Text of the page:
You would have to be asleep not to notice that pay is changing in the…
By John Borrowman, CPC
Borrowman Baker, LLC, BV Staffing + Consulting
There is no escaping the fact that employees are motivated by money. You might think the higher the wage increase, the greater the job satisfaction. A pair of economists say maybe not.
A study reported in the Journal of Economic Behavior & Organization confirmed that job satisfaction is positively influenced by wage increases. (Not like you didn’t know that.) But, money isn’t the only thing. It turns out that job satisfaction is also higher if your wage increases are a little bit better than your peers’. More surprisingly, satisfaction seemed to be driven by the mere expectation of a raise.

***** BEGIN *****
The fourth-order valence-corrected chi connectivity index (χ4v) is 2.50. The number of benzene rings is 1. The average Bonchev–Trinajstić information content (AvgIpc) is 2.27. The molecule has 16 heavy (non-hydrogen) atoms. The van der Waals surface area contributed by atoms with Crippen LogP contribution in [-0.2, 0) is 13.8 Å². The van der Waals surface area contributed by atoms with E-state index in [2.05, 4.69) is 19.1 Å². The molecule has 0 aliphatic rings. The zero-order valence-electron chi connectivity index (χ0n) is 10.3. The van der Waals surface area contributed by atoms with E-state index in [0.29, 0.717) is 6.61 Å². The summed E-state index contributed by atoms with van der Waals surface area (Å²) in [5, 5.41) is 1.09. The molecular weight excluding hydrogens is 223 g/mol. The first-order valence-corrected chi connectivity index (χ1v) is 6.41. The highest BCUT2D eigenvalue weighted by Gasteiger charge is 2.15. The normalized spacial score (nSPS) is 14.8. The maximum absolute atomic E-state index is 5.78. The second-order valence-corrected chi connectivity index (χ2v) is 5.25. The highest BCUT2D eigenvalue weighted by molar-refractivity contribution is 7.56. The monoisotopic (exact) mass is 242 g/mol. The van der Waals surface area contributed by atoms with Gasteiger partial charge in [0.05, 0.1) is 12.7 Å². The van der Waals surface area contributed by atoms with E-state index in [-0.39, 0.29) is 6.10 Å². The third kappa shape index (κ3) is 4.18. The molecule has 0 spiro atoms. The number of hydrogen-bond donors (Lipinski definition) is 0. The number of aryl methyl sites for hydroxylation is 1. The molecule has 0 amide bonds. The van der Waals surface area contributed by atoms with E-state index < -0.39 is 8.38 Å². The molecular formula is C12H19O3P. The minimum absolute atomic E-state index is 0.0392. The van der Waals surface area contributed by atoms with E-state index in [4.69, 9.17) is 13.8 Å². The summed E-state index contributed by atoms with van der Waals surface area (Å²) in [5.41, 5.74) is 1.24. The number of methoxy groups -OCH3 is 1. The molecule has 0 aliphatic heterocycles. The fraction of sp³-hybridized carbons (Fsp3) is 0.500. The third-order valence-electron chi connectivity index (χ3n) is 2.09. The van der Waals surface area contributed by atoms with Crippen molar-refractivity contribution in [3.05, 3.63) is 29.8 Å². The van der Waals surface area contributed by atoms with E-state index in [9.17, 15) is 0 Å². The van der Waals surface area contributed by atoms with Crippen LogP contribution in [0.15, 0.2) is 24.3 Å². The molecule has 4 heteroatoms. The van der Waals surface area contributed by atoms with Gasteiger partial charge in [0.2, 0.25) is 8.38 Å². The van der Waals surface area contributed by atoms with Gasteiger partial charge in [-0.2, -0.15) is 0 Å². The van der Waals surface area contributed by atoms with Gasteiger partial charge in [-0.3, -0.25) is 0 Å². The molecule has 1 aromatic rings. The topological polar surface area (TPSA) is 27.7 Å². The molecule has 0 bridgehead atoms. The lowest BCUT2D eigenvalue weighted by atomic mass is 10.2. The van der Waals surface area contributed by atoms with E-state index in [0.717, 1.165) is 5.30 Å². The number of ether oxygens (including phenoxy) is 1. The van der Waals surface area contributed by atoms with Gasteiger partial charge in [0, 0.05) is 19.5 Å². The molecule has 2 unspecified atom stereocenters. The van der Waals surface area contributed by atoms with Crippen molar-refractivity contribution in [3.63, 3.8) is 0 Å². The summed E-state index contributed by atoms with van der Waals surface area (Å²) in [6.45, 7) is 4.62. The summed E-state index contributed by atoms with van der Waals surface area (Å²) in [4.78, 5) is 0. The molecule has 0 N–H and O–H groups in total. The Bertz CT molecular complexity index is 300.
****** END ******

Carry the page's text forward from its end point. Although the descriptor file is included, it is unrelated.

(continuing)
What goes up must come down. And, sure enough, the boost in job satisfaction was found to be only temporary. (Again, maybe you’ve seen this at your practice?) The reason, the researchers suggest, is that people do not evaluate their income in absolute terms, but rather in relation to their previous income. On top of that, people adapt to a new wage level over time. So, a higher salary becomes the new reference point for future comparisons.
The lesson, the economists say, is that wage increases can be a motivational tool under carefully designed conditions: implemented regularly and accompanied by promotions. Their study reinforces the idea that wage increases in small, but regular increments—rather than less frequent by higher increases that add up to an equivalent amount—are the most effective way to motivate employees in the long run.